Last September at Stanford’s Medicine X, a conference on the future of medicine and emerging technologies, some of the most fascinating discussions I stumbled upon happened to be impromptu ones taking place in the hallways. One of these involved a prominent health technology entrepreneur and investor expressing concern about some alarming data she had seen on the adverse impact of videogames on children’s stress levels.

People love to talk about how much technology is stressing us all out. Having written about the topic for several years now, I am not generally inclined to jump on the tech-is-stressful bandwagon. I was at Medicine X, in fact, to talk about novel ways in which technology is being used to train athletes and soldiers to better manage stress, anxiety and even post-traumatic stress disorder — and what that might mean for the rest of us.

My ears perked up nonetheless, because the angle was novel.

Concerns around videogames and children mostly focus on violent games, whether they may be making kids more aggressive and how that aggression might play out in real life. It comes as no surprise that these worries tend to hit a fever pitch following a national tragedy, such as the one in Newtown, Connecticut.*

But what if, as the entrepreneur was suggesting, the true effects of everyday gaming are more pedestrian — and in some ways, far more pernicious — than that? If some videogame players are, in fact, experiencing persistent, heightened stress levels, what does that mean for children who are playing for one or two hours a day? What about the ones who are playing three or four hours, or even more?

And, given the negative health implications of chronically high stress — heart disease, high cholesterol and blood pressure, diabetes, obesity and depression, among others — what might that mean in terms of a longer-term public health impact?

I tucked the topic away and, in the months that followed, began to poke around the research.

Contradictory findings

As it turns out, very few subjects I have written about (including whether or not the cry-it-out sleep method is damaging to infants and, trust me, that one almost causes riots) prepared me for the whiplash of contradictory findings that followed.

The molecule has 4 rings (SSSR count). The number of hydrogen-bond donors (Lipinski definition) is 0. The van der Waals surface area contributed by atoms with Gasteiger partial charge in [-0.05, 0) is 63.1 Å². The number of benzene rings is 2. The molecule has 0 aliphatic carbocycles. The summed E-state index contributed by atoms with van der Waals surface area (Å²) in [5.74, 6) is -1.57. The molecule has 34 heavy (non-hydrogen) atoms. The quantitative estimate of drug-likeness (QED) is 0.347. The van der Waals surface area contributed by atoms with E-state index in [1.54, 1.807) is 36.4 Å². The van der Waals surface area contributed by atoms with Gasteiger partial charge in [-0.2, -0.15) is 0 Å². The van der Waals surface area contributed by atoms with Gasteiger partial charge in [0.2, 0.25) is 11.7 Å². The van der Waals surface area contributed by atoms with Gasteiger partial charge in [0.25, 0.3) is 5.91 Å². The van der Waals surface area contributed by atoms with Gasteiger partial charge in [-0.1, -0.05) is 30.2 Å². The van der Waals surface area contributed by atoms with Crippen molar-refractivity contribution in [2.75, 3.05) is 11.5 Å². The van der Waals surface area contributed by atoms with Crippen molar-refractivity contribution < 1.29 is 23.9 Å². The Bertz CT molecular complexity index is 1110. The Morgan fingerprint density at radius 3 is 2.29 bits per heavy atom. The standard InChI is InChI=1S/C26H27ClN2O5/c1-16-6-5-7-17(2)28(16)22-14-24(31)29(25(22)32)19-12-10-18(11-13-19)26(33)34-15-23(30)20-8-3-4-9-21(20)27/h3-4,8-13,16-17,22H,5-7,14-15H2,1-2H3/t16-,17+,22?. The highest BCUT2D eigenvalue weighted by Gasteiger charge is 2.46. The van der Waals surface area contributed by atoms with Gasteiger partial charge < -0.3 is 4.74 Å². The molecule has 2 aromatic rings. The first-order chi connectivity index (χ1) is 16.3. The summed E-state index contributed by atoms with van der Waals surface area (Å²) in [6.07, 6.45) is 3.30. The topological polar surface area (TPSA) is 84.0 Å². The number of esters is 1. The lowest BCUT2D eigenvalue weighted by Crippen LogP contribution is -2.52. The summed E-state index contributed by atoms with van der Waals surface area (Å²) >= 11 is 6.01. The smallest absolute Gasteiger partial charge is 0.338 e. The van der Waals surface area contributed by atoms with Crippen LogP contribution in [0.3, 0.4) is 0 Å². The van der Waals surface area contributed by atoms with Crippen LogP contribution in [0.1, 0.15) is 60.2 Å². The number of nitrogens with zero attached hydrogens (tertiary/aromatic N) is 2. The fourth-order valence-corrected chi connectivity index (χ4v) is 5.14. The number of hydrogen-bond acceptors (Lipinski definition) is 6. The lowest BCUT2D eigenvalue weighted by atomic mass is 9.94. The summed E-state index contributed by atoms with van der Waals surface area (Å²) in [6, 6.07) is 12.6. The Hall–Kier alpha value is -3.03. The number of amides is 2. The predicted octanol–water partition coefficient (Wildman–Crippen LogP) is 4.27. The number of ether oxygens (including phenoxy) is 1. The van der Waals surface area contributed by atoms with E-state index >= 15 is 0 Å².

The conflicting positions fall roughly into two camps, articulated for me by two researchers.

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Christopher J. Ferguson

Christopher J. Ferguson, chair of the psychology and communication department at Texas A&M International University told me that as a graduate student examining the connection between media and real-life violence, he was disturbed by the discrepancy between the actual data on the effects of violent media and how scholars were interpreting that data.

“The public comes to the table thinking there is objective information,” he told me, “but in fact researchers are often responding to the greater social milieu and political pressure.” And that, observed Ferguson, “creates a sort of moral panic. That’s when our response to videogames becomes more of a cultural war than real science.”

Yes, said Ferguson, videogames can cause stress, but the good kind. The kind you feel when you’re facing an exciting challenge or playing sports, or reading a book that’s so good you can’t put it down.

And in general, Ferguson’s research shows that videogames appear to reduce people’s overall stress levels. It doesn’t matter if they’re violent or not, though he emphasizes that individual experiences may vary.

“Like anything,” he said, “it’s another activity that can be either positive or negative, depending on how people use it and the state of mind they are in when they come to play.”

Professor Brad Bushman disagrees with Ferguson — so much so that a few times during our conversation I found myself wondering whether in another time and place, he might have even challenged Ferguson to a duel.

According to Bushman, professor of psychology and communication at Ohio State University, the research is clear: When it comes to violent videogames and the stress response, decades of research shows that they can cause significant physiological arousal in players. That is, they can increase angry feelings and behaviors, and aggressive thoughts. They can also have an adverse impact on empathy and pro-social behavior.

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Brad Bushman

Violent videogames are stressful, said Bushman, and the overwhelming majority of social scientists agree on this subject. “But it’s like with global warming research: you can always find a few outliers who are not convinced.”